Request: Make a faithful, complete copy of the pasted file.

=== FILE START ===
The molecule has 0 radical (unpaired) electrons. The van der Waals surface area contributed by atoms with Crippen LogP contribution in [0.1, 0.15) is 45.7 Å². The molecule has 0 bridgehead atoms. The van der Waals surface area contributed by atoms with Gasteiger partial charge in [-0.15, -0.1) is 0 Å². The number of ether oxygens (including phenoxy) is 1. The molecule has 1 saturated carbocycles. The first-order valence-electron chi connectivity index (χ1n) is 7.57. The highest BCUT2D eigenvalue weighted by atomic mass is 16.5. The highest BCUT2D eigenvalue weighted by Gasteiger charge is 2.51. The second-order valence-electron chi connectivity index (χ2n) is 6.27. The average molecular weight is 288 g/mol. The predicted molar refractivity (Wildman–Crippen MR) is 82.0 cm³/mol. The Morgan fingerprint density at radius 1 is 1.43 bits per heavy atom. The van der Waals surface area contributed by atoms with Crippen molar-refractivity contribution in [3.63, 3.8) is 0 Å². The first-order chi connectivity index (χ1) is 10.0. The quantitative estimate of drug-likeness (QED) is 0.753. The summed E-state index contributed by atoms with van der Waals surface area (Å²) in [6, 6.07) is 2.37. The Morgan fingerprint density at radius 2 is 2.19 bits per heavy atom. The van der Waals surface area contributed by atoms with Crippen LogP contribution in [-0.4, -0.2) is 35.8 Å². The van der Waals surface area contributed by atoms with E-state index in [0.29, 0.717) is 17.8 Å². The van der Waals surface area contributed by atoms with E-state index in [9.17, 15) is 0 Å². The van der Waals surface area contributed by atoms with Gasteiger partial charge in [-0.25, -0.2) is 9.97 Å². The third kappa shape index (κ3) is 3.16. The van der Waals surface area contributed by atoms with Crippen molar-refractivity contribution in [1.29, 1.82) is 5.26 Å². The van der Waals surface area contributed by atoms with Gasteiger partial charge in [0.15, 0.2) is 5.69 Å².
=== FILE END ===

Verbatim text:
The molecule has 0 radical (unpaired) electrons. The van der Waals surface area contributed by atoms with Crippen LogP contribution in [0.1, 0.15) is 45.7 Å². The molecule has 0 bridgehead atoms. The van der Waals surface area contributed by atoms with Gasteiger partial charge in [-0.15, -0.1) is 0 Å². The number of ether oxygens (including phenoxy) is 1. The molecule has 1 saturated carbocycles. The first-order valence-electron chi connectivity index (χ1n) is 7.57. The highest BCUT2D eigenvalue weighted by atomic mass is 16.5. The highest BCUT2D eigenvalue weighted by Gasteiger charge is 2.51. The second-order valence-electron chi connectivity index (χ2n) is 6.27. The average molecular weight is 288 g/mol. The predicted molar refractivity (Wildman–Crippen MR) is 82.0 cm³/mol. The Morgan fingerprint density at radius 1 is 1.43 bits per heavy atom. The van der Waals surface area contributed by atoms with Crippen molar-refractivity contribution in [3.63, 3.8) is 0 Å². The first-order chi connectivity index (χ1) is 10.0. The quantitative estimate of drug-likeness (QED) is 0.753. The summed E-state index contributed by atoms with van der Waals surface area (Å²) in [6, 6.07) is 2.37. The Morgan fingerprint density at radius 2 is 2.19 bits per heavy atom. The van der Waals surface area contributed by atoms with Crippen LogP contribution in [-0.4, -0.2) is 35.8 Å². The van der Waals surface area contributed by atoms with E-state index in [0.29, 0.717) is 17.8 Å². The van der Waals surface area contributed by atoms with E-state index in [9.17, 15) is 0 Å². The van der Waals surface area contributed by atoms with Gasteiger partial charge in [-0.25, -0.2) is 9.97 Å². The third kappa shape index (κ3) is 3.16. The van der Waals surface area contributed by atoms with Crippen molar-refractivity contribution in [1.29, 1.82) is 5.26 Å². The van der Waals surface area contributed by atoms with Gasteiger partial charge in [0.15, 0.2) is 5.69 Å².